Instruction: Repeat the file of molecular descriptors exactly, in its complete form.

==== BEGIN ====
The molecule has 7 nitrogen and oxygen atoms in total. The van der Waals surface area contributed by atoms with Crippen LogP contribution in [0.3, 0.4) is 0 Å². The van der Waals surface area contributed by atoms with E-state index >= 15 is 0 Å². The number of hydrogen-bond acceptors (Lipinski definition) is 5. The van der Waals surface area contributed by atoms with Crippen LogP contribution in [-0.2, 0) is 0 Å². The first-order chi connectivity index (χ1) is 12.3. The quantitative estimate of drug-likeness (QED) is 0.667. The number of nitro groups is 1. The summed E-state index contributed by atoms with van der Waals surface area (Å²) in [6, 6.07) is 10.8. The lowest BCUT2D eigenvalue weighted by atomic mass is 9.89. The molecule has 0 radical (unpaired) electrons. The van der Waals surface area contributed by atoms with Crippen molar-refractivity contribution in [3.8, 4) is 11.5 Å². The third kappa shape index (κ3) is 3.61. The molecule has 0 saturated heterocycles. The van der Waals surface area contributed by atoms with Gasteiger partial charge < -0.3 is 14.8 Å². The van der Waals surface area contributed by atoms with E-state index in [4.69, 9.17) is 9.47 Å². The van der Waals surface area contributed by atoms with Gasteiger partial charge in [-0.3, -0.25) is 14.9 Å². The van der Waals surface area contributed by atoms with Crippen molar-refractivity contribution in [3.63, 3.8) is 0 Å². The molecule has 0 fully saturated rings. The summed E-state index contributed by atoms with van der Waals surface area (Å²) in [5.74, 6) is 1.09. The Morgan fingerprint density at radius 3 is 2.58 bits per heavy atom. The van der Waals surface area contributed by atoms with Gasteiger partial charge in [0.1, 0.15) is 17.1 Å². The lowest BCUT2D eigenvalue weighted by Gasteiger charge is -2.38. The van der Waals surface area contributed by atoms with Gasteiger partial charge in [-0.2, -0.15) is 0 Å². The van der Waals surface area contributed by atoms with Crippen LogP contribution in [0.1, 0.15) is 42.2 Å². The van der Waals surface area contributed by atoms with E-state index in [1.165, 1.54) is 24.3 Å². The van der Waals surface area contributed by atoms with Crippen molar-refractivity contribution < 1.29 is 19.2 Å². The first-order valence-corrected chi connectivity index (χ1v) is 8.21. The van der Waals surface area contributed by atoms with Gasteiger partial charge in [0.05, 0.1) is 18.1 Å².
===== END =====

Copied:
The molecule has 7 nitrogen and oxygen atoms in total. The van der Waals surface area contributed by atoms with Crippen LogP contribution in [0.3, 0.4) is 0 Å². The van der Waals surface area contributed by atoms with E-state index >= 15 is 0 Å². The number of hydrogen-bond acceptors (Lipinski definition) is 5. The van der Waals surface area contributed by atoms with Crippen LogP contribution in [-0.2, 0) is 0 Å². The first-order chi connectivity index (χ1) is 12.3. The quantitative estimate of drug-likeness (QED) is 0.667. The number of nitro groups is 1. The summed E-state index contributed by atoms with van der Waals surface area (Å²) in [6, 6.07) is 10.8. The lowest BCUT2D eigenvalue weighted by atomic mass is 9.89. The molecule has 0 radical (unpaired) electrons. The van der Waals surface area contributed by atoms with Crippen molar-refractivity contribution in [3.8, 4) is 11.5 Å². The third kappa shape index (κ3) is 3.61. The molecule has 0 saturated heterocycles. The van der Waals surface area contributed by atoms with Gasteiger partial charge < -0.3 is 14.8 Å². The van der Waals surface area contributed by atoms with E-state index in [4.69, 9.17) is 9.47 Å². The van der Waals surface area contributed by atoms with Gasteiger partial charge in [-0.3, -0.25) is 14.9 Å². The van der Waals surface area contributed by atoms with Crippen molar-refractivity contribution in [3.63, 3.8) is 0 Å². The molecule has 0 fully saturated rings. The summed E-state index contributed by atoms with van der Waals surface area (Å²) in [5.74, 6) is 1.09. The Morgan fingerprint density at radius 3 is 2.58 bits per heavy atom. The van der Waals surface area contributed by atoms with Gasteiger partial charge in [0.1, 0.15) is 17.1 Å². The lowest BCUT2D eigenvalue weighted by Gasteiger charge is -2.38. The van der Waals surface area contributed by atoms with Gasteiger partial charge in [-0.2, -0.15) is 0 Å². The van der Waals surface area contributed by atoms with Crippen LogP contribution in [0.1, 0.15) is 42.2 Å². The van der Waals surface area contributed by atoms with E-state index in [1.165, 1.54) is 24.3 Å². The van der Waals surface area contributed by atoms with Crippen molar-refractivity contribution < 1.29 is 19.2 Å². The first-order valence-corrected chi connectivity index (χ1v) is 8.21. The van der Waals surface area contributed by atoms with Gasteiger partial charge in [0.05, 0.1) is 18.1 Å².